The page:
By Jeremy Sollars
The Southern Downs Regional Council says it has secured emergency water allocations for Stanthorpe from Glenlyon Dam in Tenterfield Shire and Coolmunda Dam at Inglewood, with Stanthorpe’s Storm King Dam expected to run out of water in at least five months without significant rain.
Mayor Tracy Dobie addressed the media today, Thursday 16 May, during a meeting in Warwick with Toowoomba Mayor Paul Antonio, Western Downs Mayor Paul McVeigh and representatives of Tenterfield Shire.
The meeting of mayors was to discuss future water supply security for the Darling Downs and Tenterfield regions, including a plan to pipe water from the Clarence River system in New South Wales which has been talked about for decades.
While the meeting was a positive example of local government working collaboratively on planning for the future, the immediate water situation remains top of mind for Southern Downs residents, with Leslie and Connolly Dams in Warwick and Storm King Dam at Stanthorpe at close to critically-low levels.
Tenterfield Shire has around 160 days of urban water left in storage.
Cr Dobie assured residents of all towns and villages in the Southern Downs council region that “no-one will run out of water, it just comes at a cost”.
The mayor said water for Stanthorpe would be carted by truck from Glenlyon and Coolmunda Dams if necessary, and that the council also has a 600 megalitre state allocation of underground water from nearly 30 wells and bores on council land across the region, which would need to be “re-commissioned” and equipped.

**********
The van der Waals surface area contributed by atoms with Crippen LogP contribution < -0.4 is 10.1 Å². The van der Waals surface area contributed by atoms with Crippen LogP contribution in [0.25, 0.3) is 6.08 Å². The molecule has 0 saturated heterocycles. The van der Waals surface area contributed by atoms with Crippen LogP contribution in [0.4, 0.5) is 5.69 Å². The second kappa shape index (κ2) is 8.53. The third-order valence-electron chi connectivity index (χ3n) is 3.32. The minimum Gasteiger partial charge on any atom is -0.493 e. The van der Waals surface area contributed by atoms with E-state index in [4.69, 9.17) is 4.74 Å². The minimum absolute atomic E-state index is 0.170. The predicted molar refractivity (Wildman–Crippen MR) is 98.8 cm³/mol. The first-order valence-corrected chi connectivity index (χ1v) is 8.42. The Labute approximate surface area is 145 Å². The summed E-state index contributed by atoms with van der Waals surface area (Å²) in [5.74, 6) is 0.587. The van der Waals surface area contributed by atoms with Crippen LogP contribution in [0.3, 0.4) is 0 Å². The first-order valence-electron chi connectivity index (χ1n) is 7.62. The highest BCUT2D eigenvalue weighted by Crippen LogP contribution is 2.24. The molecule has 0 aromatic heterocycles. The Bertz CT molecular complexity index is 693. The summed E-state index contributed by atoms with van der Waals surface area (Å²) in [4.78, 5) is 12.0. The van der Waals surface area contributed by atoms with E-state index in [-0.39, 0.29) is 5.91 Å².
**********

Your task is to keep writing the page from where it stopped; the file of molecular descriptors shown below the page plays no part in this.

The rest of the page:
The council has also not ruled out the option of bringing bulk water into the region by rail from elsewhere, such as Brisbane’s Wivenhoe Dam.
Council consultants are currently undertaking aerial and underwater surveys of Leslie, Connolly and Storm King Dams to determine silt levels and the true “dead storage” level of each of the dams.
With the council issuing fines to householders for breaching current ‘extreme’ water restrictions the Free Times asked Cr Dobie what was being done to manage water use by local businesses.
The mayor said one major local business had already curbed water use by 60 per cent but would not reveal which business it is.
She said the council was “working closely” with commercial high water users such as the John Dee export beef abattoir to reduce water usage and to complete “water efficiency plans” as soon as possible.
The mayors today discussed the long talked-about idea of constructing a pipeline from a potential new 86,000 megalitre dam on the Maryland River in Tenterfield Shire near Liston east of Stanthorpe.
Such a dam would receive water pumped from the Clarence River system in NSW and would be gravity-fed to the Darling Downs via a pipeline from the dam directly into the Condamine River at Elbow Valley east of Warwick.
The plan has been mooted since the early 1990s.
Meanwhile the Federal Labor Opposition has promised $42 million to help construct the proposed Emu Swamp Dam at Stanthorpe if it wins office at the federal election this Saturday 18 May.
That matches funding promised verbally by the Liberal/National Coalition and represents around half the cost of Emu Swamp Dam, to which Granite Belt primary producers have committed $26 million.
The Queensland Government would have to meet the remainder of the cost and to date has not made any funding commitment.
The Southern Downs Regional Council’s position on Emu Swamp Dam is that local ratepayers should not have to meet any of the cost.